ASAP Local Food Strong Farms Healthy Communities

Comment. Share. Connect. Join ASAP in an ongoing conversation about local food FROM HERE in the Southern Appalachians.

kohlrabi

This week has felt like the apex of summer, though on the farm the season’s harvest is just moving into high gear. After one of the wettest years in recent memory, farmers are compensating for unseasonably warm temperatures and a lack of rain right now. But that hasn’t stopped new produce from making its way to farmers tailgate markets.

Read the rest of this entry »

In: Fresh at Farmers MarketsNo Comments
Spring onions at farmers markets

Memorial Day marks the unofficial kickoff to summer (even if by the calendar we’re still four weeks out) and, just in time, summer squash has made its first market appearances. We spotted baby zephyr, zucchini, and pattypan varieties this past week from Olivette Farm (Asheville City Market) and Full Sun Farm (North Asheville Tailgate Market, River Arts District Farmers Market), and more farms will have it soon.

Other seasonal finds picking up speed are spring alliums. Wondering about the differences between all the spring onions, scallions, leeks, green garlic, and garlic scapes filling up market tables? Here’s a quick rundown.

Read the rest of this entry »

In: Fresh at Farmers MarketsNo Comments
rainbow chard

Are there colors you associate with different seasons at farmers tailgate markets? The vivid reds, yellows, and purples of summer tomatoes, crookneck squash, and eggplant? The deep golds and dark greens of fall pumpkins and kale? Shades of spring—pink, yellow-orange, and emerald green—are starting perk up market tents.

Read the rest of this entry »

In: Fresh at Farmers MarketsNo Comments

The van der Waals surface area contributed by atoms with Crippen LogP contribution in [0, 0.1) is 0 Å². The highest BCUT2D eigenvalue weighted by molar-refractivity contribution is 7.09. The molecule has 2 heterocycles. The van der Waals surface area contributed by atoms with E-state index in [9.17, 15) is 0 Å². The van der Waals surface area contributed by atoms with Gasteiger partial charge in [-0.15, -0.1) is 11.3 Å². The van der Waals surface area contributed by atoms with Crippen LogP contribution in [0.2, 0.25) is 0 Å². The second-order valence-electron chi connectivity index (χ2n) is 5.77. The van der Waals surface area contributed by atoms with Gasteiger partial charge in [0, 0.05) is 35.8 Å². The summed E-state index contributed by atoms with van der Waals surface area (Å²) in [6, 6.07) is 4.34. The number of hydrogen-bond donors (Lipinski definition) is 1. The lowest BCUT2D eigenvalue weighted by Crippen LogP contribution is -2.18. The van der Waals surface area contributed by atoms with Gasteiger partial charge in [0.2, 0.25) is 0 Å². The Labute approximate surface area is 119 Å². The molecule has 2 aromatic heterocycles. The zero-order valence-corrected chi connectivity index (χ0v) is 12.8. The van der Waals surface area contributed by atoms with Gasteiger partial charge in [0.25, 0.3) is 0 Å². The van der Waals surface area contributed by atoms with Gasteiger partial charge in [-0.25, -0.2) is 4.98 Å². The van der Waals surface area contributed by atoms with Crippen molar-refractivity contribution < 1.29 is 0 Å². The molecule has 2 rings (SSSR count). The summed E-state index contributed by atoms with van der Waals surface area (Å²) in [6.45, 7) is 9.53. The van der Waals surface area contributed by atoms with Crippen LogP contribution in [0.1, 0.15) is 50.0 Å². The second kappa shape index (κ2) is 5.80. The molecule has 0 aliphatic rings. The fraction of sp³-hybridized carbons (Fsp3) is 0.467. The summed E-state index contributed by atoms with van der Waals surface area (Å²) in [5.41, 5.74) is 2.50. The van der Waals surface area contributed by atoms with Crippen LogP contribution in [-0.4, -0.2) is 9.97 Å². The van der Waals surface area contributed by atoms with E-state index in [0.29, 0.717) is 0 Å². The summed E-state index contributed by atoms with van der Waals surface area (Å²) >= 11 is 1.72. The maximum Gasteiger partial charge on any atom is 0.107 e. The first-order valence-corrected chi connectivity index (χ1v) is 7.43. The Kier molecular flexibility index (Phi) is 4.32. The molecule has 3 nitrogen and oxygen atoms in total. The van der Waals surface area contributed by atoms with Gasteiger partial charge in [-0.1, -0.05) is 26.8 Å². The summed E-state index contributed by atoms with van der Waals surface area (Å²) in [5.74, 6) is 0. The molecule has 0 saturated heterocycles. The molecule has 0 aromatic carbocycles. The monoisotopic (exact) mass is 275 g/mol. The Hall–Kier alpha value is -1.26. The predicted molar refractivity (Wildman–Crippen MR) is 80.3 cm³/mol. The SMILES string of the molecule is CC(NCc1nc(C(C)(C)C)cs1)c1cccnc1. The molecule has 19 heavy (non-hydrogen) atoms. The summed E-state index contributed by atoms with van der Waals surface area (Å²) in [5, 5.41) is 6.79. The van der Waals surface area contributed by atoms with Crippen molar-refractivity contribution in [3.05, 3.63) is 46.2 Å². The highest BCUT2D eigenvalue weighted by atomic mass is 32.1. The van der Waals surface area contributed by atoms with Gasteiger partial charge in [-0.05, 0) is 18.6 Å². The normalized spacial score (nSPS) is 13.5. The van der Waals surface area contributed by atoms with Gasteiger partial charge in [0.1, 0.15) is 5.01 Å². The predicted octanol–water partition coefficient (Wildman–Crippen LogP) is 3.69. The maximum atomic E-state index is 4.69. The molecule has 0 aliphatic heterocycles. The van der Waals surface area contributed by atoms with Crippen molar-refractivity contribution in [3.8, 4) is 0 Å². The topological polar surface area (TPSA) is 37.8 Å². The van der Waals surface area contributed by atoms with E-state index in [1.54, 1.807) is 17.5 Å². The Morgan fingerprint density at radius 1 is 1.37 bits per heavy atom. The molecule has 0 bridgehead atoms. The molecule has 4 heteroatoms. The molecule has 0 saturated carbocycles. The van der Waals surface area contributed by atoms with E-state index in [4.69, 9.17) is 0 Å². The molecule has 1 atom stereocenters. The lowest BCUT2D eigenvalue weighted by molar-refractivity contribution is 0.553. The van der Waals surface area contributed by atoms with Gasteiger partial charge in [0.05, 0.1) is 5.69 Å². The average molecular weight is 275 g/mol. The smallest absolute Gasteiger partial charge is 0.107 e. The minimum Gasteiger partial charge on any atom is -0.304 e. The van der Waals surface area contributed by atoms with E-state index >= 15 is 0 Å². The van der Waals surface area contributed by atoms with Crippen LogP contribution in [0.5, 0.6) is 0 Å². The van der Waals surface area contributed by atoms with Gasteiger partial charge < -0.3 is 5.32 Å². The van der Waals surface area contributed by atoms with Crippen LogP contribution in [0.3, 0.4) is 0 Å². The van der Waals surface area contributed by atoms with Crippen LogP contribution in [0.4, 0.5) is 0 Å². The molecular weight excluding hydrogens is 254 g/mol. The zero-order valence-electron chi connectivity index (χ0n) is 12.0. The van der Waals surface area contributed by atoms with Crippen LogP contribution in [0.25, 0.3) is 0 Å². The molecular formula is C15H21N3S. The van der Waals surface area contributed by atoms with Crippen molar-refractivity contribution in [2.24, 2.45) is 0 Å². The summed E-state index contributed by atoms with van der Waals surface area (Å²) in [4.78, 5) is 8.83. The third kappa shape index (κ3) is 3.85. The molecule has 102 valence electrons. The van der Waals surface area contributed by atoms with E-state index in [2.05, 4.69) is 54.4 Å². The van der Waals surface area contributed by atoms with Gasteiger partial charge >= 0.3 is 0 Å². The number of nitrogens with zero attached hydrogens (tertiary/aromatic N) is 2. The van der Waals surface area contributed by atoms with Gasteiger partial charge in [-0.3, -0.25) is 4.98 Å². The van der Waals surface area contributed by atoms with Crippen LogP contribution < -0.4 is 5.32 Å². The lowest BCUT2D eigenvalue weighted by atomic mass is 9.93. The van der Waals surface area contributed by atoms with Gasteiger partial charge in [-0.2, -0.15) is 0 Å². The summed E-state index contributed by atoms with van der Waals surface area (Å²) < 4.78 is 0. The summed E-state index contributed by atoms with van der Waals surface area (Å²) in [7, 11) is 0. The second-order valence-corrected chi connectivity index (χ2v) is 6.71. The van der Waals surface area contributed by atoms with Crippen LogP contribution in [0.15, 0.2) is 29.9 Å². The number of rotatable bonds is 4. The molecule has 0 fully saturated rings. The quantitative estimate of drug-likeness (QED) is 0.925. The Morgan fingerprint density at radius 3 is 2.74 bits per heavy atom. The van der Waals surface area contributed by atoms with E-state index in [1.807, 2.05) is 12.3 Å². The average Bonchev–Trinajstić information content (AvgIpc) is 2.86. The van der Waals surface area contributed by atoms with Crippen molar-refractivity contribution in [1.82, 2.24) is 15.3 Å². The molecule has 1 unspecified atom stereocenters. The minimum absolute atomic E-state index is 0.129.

red sorrel

More harbingers of spring showed up at markets around the region this past weekend. One such pioneer is sorrel, which Jake’s Farm at Asheville City Market-Winter has had for the past two weeks. Read the rest of this entry »

In: Fresh at Farmers MarketsNo Comments
spring CSA box

These can be weeks of whiplash as the temperature swings from tantalizingly warm to hard freeze. Is it time to look for seed starts, or hunker down with a hearty stew and fridge full of provisions in case of a snow day?

The slower shoulder season is a good time to ask your favorite farmers tailgate market vendors about what they might have in coming weeks. As storage crops like potatoes, sweet potatoes, carrots, and winter squash begin to wane, you’re likely to see an uptick in greens, including salad green mixes, baby kale, microgreens, and pea shoots. Read the rest of this entry »

In: Fresh at Farmers MarketsNo Comments
Mother Ocean Fish at Asheville City Market

Seafood isn’t something particularly local to the mountains of Western North Carolina, but farmers markets can still be a chance to find good fish choices to enjoy alongside more locally grown fare. Asheville City Market-Winter offers a few possibilities.

Read the rest of this entry »

In: Fresh at Farmers MarketsNo Comments
Apples from Creasman Farms at Asheville City Market

Fruit can be hard to come by in the winter if you’re shopping locally in Western North Carolina. Apples are a rosy-hued exception, and they continue to be available from storage through most of the season. Creasman Farms (Asheville City Market-Winter, Transylvania Farmers Market) usually has ten or so varieties, ranging from the crunchy-tart Arkansas Black to the sweeter, juicier Pink Lady. Read the rest of this entry »

In: Fresh at Farmers MarketsNo Comments
Carolina Flowers at Asheville City Market-Winter

Can you give your loved one a locally grown Valentine’s Day bouquet, even in midst of winter? Yes, you can!

Carolina Flowers returned to Asheville City Market-Winter a few weeks ago and has anemones, hyacinths, paperwhites, and amaryllis. The farm offers vases of flowers as well as bulbs, which means your gift will last longer than a traditional cut-flower bouquet. Enduring living-plant gifts can also be procured from Finally Farm, which has an assortment of potted succulents in many sizes. Read the rest of this entry »

In: Fresh at Farmers MarketsNo Comments